The Newsletter was originally known in England as the vehicle of a vein of humour peculiar even in America, and mainly dependent upon a contempt for all religious formalities and observances, an affectation of atheism, and an evident desire to render all those things ridiculous that believers hold most sacred. Through all this ran a vein of ability which even those who objected most to the degradation of it were bound to admit, and the smart utterances of the chief writer on the staff were not only quoted widely throughout America, but now and again found supporters among advanced journalists in England. How different now is the Newsletter! Its flippancy is as rampant as ever, but its attempts to make fun out of the doctrines of faith in general and Christianity in particular are of the dreariest, while in place of the cleverness which once made its columns readable there is a scurrility worthy of the typical Stabber or Rowdy Journal. And the more its ability becomes deteriorated, the more do its abuse, its blasphemy, and its blackmailing qualities exhibit themselves. It is evident that the old leader has departed, and left in his place one whose servile imitation must have been his best credential for the office of successor.* But it was in reference to the Newsletter's advertisements that we commenced; though they are in truth so mixed up with its other matter that the distinction is subtle indeed. The construction of the paper is unique. Each page is complete in itself, and in the "backs" and "gutters "—the inside margins, in fact—there are numerous advertisements. The chief peculiarity, however, of the paper is that of spreading its puffs and notices about among the ordinary matter. The following extract will give some idea of the prevailing plan :—
* It is only fair to Americans in general, to state that the proprietor of this the most American of all American papers is an Englishman. At least, we are informed so by men who remember him in London.
'•Tell me, O, thou
warrior, How it is you look so strong. Full well I know, for four-score years
You've wandered round—say, am I wrong?"
"I have lived for four-score
It you want to live as long, sir,
Shortening a Telegram.—A gentleman took the following telegram to a telegraph office :—" Mrs Brown, Liverpool street.—I announce with grief the death of uncle James. Come quickly to read wilL I believe we are his heirs.—John Black." The clerk, having counted the words, said, "There are two words too many, sir." "All right, cut out 'with grief,'" was the reply.
The other afternoon I strayed,
To see if in the town I'd find
I wandered round for a long time,
Until a friend did tell
The store of Plum & Bell
As an early morning train stopped at the station, an old gentleman with a cheerful countenance stepped out on the platform, and inhaling the fresh air enthusiastically exclaimed, "Isn't this invigorating?" "No, sir, it's Auchterarder," replied the conscientious porter. The cheerful old gentleman went back to his seat in the carriage.
All that my pining
in its youth Has pictured forth of lence, is she; The same ideal figure full of truth,
Alike in gentleness and purity:
Oh how I love to worship at her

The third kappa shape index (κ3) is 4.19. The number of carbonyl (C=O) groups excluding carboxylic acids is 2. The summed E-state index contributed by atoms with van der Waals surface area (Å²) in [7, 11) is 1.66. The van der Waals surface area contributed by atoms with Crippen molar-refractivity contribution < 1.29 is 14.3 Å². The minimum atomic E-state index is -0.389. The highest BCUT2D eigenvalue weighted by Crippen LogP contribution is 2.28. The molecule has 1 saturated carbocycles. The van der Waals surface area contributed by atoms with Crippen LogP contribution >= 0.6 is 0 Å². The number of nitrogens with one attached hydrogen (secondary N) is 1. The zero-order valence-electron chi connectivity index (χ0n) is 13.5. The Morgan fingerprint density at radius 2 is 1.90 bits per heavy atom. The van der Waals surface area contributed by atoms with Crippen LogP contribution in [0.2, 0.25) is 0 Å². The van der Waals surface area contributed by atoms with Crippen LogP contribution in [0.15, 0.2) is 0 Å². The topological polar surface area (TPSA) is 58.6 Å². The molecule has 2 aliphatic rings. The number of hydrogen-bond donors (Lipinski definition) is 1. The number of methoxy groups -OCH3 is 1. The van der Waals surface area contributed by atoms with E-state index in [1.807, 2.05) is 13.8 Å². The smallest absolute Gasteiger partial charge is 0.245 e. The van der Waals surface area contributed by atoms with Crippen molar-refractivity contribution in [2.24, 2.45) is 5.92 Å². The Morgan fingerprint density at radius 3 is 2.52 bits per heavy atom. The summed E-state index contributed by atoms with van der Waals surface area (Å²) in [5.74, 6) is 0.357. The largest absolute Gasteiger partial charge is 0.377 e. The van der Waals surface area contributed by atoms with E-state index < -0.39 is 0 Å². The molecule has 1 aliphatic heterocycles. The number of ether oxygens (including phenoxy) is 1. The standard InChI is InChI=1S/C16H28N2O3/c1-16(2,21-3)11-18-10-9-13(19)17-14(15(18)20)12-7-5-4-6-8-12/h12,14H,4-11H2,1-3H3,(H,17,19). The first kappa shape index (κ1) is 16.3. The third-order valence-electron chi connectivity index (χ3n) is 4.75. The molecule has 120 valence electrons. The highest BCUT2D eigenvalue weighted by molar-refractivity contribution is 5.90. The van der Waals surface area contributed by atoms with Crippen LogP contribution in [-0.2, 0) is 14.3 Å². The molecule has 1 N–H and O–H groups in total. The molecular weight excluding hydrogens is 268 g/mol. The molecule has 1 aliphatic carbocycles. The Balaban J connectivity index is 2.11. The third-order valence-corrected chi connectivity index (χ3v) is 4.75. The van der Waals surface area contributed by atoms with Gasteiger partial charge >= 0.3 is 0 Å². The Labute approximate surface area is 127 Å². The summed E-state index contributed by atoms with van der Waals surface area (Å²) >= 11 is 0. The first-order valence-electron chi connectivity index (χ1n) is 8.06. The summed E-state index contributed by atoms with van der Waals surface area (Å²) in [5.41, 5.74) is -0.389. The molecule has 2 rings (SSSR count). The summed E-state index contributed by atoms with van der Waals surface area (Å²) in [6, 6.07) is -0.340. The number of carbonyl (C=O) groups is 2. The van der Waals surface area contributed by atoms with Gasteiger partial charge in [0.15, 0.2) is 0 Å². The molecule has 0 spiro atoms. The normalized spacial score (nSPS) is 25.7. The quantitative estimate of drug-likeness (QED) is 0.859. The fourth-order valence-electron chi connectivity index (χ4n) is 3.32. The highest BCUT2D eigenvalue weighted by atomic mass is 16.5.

The Man Who Struck Him—" Show me the man who struck O'Docherty," shouted a pugnacious little Irishman at an election; "show me the man who struck O'Docherty, and I'll—" "I am the man who struck O'Docherty," said a big, brawny fellow, stepping to the front; "and what have you to say about it?" "Och, sure," answered the small one, suddenly collapsing, "and didn't you do it well!"
Mr. John Owens, who lately died at Jackson, aged 114, was in some respects a remarkable man. He blushingly admitted that he had used whisky since he was ten years old, and had chewed tobacco and smoked, more or less, for one hundred and tljree years, but he never claimed that he had seen Washington.
Wherever Minerva, the Goddess of Wisdom, presides, or Pomona, or Ceres require book work to be done, there will be found the school and office furniture made by Gilbert & Moore. It is universally acknowledged to be the best that'is made in this or any other State. If once used, no other desks, stools, forms, garden seats, etc., will ever meet with any favour. Their patent school desk, with seat attached, is the most perfect thing we ever saw, and is as strong as it is neat.
A Yankee editor has just had his family reinforced, whereupon he indulges in the following poetic outburst :—
"Ring out, wild bells — and
tame ones too— Ring out the lover's moon I Ring out the little slips and
Ring in the bib and spoon 1
Ring out the Muse, ring in the nurse—
Ring in the milk and water! Away with paper, pens, and ink—
My daughter, oh, my daughter 1''
The philosopher's stone has not yet been discovered, but modern science has found out a means by which the energy of youth can be imparted to those who have long passed the meridian of life. Such a boon to mankind is the Elixir Damiana, that the well known Doctor Jose Juniga, from whose prescription it is made, has earned a name not soon to be forgotten. The Elixir can be procured at Chas. Langley's, the agent, and at all drug stores.
Edmund Munger, speaking of the time when he was a boy, says it was the custom of school children as you passed a school-house, to make a bow; but in these later days, as you pass a school-house, you must keep your eye peeled, or you will get a snowball or a brickbat at the side of your head.
Help me to sing, ye muses
In praises of that house on Pine,
All praise and say the finest stock